Italy Anti-Trust Watchdog Fines Google $123m for Alleged Abuse of Position

Italy’s anti-trust watchdog has fined Google $123 million after they allegedly denied the app JuicePass access to their Android Auto system.

Android Auto is a feature available to all Android devices, allowing them to link with a users car and provide them with access to certain applications and services while driving. This currently includes music streaming apps and navigation services like Google Maps.

JuicePass, developed by Enel X Italia, is a electric-vehicle charging station app that allows users to find and reserve charging stations, as well as to view the activity remotely.

JuicePass was denied access to the Android Auto system, meaning users would be unable to access the app through their vehicle’s interface. This decreases the use-cases and relevant usage of the app significantly according to Enel X Italia.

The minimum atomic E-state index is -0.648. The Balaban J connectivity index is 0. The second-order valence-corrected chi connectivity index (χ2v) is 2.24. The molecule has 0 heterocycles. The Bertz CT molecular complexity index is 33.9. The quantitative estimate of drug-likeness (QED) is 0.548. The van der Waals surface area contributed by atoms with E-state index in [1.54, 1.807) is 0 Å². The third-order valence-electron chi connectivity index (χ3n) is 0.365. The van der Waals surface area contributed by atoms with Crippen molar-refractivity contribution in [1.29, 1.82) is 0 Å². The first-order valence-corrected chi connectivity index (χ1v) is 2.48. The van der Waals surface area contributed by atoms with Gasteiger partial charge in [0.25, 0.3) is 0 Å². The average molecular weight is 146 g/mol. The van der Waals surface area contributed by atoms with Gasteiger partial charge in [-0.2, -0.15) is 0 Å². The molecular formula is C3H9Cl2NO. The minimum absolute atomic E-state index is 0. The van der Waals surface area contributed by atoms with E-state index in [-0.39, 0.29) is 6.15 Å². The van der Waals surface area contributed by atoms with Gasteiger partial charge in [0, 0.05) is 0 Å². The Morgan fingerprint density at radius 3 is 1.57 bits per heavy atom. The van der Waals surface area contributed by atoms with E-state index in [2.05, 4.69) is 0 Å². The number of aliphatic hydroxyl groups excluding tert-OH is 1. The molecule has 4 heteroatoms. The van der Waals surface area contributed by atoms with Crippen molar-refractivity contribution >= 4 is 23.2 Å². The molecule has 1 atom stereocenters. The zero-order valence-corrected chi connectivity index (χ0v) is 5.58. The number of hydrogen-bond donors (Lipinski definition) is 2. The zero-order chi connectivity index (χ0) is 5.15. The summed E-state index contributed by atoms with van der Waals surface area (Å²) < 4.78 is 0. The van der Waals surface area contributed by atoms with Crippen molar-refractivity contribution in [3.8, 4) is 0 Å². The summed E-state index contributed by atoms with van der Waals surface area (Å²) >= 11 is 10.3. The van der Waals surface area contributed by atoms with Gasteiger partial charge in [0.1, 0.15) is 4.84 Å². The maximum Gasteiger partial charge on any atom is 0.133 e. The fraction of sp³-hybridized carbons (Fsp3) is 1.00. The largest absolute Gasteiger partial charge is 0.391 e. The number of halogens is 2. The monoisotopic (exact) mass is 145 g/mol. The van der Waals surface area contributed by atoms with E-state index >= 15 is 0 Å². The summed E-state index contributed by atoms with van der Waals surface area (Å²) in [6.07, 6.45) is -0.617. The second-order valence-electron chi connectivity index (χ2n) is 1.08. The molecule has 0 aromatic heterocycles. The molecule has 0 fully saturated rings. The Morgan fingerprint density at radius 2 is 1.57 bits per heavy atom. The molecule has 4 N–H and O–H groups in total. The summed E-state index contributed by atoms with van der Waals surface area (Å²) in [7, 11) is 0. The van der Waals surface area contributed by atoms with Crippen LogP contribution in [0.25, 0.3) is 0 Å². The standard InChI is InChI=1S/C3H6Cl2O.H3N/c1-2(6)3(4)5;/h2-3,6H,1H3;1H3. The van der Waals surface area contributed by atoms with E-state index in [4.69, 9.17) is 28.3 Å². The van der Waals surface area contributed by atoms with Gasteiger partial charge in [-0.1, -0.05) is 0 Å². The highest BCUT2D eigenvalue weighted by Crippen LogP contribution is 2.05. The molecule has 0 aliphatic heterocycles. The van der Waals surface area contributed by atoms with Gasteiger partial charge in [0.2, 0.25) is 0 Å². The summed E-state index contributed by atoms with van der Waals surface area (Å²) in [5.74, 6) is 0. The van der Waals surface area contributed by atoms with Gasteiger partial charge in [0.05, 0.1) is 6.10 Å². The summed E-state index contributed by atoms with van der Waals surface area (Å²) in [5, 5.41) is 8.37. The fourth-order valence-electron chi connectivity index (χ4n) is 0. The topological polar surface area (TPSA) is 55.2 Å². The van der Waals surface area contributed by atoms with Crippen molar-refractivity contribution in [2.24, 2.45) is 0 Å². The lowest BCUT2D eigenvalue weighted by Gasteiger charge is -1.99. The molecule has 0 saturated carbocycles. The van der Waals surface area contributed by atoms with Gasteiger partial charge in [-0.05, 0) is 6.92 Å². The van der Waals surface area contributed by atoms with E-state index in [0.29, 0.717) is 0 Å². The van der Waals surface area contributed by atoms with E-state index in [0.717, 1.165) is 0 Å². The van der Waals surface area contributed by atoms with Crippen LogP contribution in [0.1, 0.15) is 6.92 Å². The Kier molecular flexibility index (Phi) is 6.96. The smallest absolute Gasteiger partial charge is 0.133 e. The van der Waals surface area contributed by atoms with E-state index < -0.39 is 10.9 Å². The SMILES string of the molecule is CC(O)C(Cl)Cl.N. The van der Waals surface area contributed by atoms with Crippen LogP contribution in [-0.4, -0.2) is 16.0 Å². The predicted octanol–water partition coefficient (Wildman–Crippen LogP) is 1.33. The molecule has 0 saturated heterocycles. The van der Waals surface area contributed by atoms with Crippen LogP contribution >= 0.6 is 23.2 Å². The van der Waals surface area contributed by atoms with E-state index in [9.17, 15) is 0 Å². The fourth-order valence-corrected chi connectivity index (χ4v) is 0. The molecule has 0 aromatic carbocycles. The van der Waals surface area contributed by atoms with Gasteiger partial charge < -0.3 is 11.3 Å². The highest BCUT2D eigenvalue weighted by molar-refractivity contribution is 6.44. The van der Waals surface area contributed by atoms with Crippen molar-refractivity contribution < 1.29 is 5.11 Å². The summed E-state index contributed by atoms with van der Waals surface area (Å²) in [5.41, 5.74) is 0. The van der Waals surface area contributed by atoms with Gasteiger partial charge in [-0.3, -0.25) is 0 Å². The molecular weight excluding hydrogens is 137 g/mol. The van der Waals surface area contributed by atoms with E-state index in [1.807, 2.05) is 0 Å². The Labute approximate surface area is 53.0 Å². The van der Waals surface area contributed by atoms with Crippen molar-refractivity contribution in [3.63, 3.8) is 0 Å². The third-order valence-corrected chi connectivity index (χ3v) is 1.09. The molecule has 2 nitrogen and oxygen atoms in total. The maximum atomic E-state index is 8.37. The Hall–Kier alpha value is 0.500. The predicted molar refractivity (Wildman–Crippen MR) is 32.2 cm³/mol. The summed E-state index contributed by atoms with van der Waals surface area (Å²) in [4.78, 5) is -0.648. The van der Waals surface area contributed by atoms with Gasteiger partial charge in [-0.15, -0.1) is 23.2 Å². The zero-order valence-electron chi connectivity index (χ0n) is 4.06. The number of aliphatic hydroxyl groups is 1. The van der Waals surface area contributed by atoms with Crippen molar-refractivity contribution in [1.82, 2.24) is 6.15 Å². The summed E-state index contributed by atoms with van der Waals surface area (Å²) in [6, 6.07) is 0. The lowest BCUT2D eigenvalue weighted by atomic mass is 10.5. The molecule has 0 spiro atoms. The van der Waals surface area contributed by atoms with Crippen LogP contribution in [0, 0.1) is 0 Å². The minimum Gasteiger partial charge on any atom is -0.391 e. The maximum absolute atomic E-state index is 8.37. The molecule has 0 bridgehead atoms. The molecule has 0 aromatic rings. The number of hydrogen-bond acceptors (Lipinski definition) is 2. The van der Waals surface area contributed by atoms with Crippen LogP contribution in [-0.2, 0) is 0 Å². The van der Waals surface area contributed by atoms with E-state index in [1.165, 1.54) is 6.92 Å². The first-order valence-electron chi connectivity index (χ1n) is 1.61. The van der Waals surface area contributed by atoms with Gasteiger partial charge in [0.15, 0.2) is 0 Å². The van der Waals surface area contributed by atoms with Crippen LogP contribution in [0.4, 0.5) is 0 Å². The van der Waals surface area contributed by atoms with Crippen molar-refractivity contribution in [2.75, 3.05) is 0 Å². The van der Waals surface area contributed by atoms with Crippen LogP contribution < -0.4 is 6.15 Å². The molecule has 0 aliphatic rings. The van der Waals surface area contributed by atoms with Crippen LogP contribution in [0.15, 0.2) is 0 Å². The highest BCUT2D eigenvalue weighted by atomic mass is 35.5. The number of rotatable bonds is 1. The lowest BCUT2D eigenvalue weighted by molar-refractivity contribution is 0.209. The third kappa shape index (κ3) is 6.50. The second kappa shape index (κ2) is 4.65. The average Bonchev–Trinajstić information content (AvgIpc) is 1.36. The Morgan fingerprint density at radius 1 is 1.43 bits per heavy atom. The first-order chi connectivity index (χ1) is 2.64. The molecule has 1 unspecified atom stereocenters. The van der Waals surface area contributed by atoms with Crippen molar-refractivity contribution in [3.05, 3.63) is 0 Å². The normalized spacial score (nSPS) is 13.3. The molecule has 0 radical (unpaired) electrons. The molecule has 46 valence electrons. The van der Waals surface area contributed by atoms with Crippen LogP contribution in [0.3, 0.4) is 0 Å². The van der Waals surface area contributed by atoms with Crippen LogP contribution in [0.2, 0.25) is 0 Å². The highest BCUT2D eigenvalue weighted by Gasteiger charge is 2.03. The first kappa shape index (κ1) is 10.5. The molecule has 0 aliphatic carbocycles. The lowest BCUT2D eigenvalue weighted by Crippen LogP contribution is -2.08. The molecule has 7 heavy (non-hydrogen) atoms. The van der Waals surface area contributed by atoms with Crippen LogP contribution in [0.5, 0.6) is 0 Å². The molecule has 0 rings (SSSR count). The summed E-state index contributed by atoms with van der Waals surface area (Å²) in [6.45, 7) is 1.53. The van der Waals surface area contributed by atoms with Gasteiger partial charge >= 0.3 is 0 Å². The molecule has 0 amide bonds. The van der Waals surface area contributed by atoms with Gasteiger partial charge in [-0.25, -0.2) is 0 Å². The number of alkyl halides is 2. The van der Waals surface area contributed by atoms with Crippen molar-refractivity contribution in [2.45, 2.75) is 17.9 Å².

According to the Italian Competition Authority (AGCM), Google violated Article 102 of the Treaty on the Functioning of the European Union and has ordered that they give JuicePass access to Android Auto. The decision also demands that Google allow interoperability between third-party applications and the Android Auto system.

The AGMC noted that Google Maps, a feature which is supported by Android Auto, gives users the ability to search for charging stations and that it could at some point allow users to pay for charging stations using the app. This places Google Maps in direct competition with JuicePass in the eyes of the AGMC.

Google has denied any wrongdoing, but has not made any comment on whether they will appeal the decision or not.


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